In this invention, the novel disposable cell counting device is an enclosed counting chamber with two ports for sample application and air escape respectively. The two ports may be holes through the flat top of the counting chamber. The flat top part is held to a rigid and flat base part at a defined gap. Either the top part of the chamber or the base part of the chamber contains precisely spaced lines in a grid pattern. Both the top part and the base part are transparent, allowing cell counting in either transmission or reflection mode. The grid design is similar to the well-known Improved Neubauer pattern, as commonly used in hemacytometer. When the cell-containing solution is introduced into the counting chamber through one of the ports with a pipette, air escapes through the opposing port, leaving an evenly distributed liquid layer without air bubble. The particles are counted under an optical microscope. The particle concentration is calculated using the volume of liquid under the counting grid. The counting device is disposed after use.
  • [0017]
    The thickness of the liquid layer, which is confined within the counting area with the grid, is defined by the gap between the top and the base of the chamber. For counting accuracy, it is essential to maintain the liquid thickness constant. The present invention employs a supporting wall around the entire grid area.
  • [0018]
    The supporting wall around the counting area is formed by a connecting part, which surrounds the counting area. The purpose of the connecting part is to provide a constant gap between the top and the base parts of the chamber, as well as to bond the top part and the base part together to form an enclosed chamber.
  • [0019]
    The connecting part can be formed using pressure sensitive spacer adhesives. The spacer adhesive consists of a polymer film sandwiched by two layers of pressure sensitive adhesives. It serves purposes of bonding the top and the base parts of the counting chamber together as well as providing defined chamber height.
  • [0020]
    Most living cells give very little contrast in bright field microscopy because they have too little contrast to the solution surrounding them and they have no color. However the various organelles show wide variation in refractive index, which is the tendency of the materials to bend light. The phase contrast microscopy employs an optical mechanism to translate minute variations in phase into corresponding changes in amplitude, which can be visualized as differences in image contrast. With phase contrast microscopy, living cells and microorganisms are easily counted and characterized.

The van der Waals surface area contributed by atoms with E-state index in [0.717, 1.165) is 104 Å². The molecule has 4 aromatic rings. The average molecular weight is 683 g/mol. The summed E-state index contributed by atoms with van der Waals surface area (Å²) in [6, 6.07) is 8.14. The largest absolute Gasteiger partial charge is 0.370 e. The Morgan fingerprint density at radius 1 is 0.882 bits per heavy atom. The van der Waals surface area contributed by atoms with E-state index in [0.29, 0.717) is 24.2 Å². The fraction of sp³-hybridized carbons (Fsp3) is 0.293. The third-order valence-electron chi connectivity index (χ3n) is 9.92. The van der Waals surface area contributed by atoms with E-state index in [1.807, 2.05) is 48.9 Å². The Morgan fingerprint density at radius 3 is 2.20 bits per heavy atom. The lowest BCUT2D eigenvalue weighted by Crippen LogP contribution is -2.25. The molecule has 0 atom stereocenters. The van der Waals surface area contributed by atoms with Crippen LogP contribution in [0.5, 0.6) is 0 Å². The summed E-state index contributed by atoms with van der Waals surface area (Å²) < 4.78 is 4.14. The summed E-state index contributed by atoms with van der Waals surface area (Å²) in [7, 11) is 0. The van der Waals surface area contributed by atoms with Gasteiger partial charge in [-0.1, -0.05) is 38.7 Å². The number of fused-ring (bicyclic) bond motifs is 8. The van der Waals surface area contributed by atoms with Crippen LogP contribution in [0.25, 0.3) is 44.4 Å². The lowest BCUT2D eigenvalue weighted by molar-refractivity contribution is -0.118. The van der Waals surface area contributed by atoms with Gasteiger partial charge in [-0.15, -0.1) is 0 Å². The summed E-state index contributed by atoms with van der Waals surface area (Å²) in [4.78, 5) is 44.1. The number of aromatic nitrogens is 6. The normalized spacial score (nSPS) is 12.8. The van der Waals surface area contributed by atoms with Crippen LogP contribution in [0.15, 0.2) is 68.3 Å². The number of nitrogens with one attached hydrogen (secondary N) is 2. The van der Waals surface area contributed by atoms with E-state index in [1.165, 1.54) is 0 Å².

• [0021]
    Plastic films that bear microscopic features are produced using polymerizable solutions. It was discovered by this inventor that the features in the film generate sufficient contrast under phase contrast microscope, even for features less than 3 micrometer wide and less than 0.5 micrometer thick. Using micro-replicated plastic film to produce counting grid allows (1) the cost of manufacturing to be low, and (2) the manufacturing of fine grid lines, which enables measurement of small particles less than 5 micrometer in diameter. The fine grid lines remove distortion of particle distribution during sample loading.
  • [0022]
    The present invention also describes the counting chamber with no phase distortion by the materials themselves. This property allows the phase contrast microscopy to be employed for particle evaluation.
  • [0023]
    The disposable nature of devices in the present invention allows the elimination of the cleaning procedure used with conventional hemacytometer. No cleaning simplifies the counting operation, as well as reduces the hazardous liquid waste, which may be biological or radioactive.
  • [0024]
    The procedure of particle counting in this invention consists of the following steps: (1) pipette cell-containing solution into counting chamber, (2) count cells, and (3) dispose used counting chamber.
  • [0025]
    The present invention is intended for counting cells and other microscopic particles in solution, such as spores, bacteria, and other microscopic organisms. Where appropriate, the term “cell” is used to represent cell and any other microscopic particle.
  • BRIEF DESCRIPTION OF THE DRAWINGS
  • [0026]
    The invention will best be understood by reference to the accompanying drawings, wherein:
  • [0027]
    [0027]FIG. 1 contains schematic drawings of the disposable cell counting chamber, where FIG. 1(a) depicts the complete assembly, FIG. 1(b) shows the interior of the counting chamber by removing the top part, FIG. 1(c) represents top view and FIG. 1(d) represents side view;
  • [0028]
    [0028]FIG. 2 contains schematic drawings of the counting grid film, where FIG. 2(a) represents top view and FIG. 2(b) represents side view;
  • [0029]
    [0029]FIG. 3 shows illustrations of various possible surface features which form the grid lines, where FIG. 3(a) shows triangular recess, FIG. 3(b) shows triangular top, FIG. 3(c) shows recess with narrower bottom than its top, and FIG. 3(d) shows ridge top with narrower top than its bottom;
  • [0030]
    [0030]FIG. 4 shows schematics of the spacer adhesive, where FIG. 4(a) is top view, FIG. 4(b) is side view of the spacer adhesive with middle film, and FIG. 4(c) is side view of the spacer adhesive without middle film; and
  • [0031]
    [0031]FIG. 5 depicts a typical grid line pattern that is similar to the common improved Neubauer pattern.
  • [0032]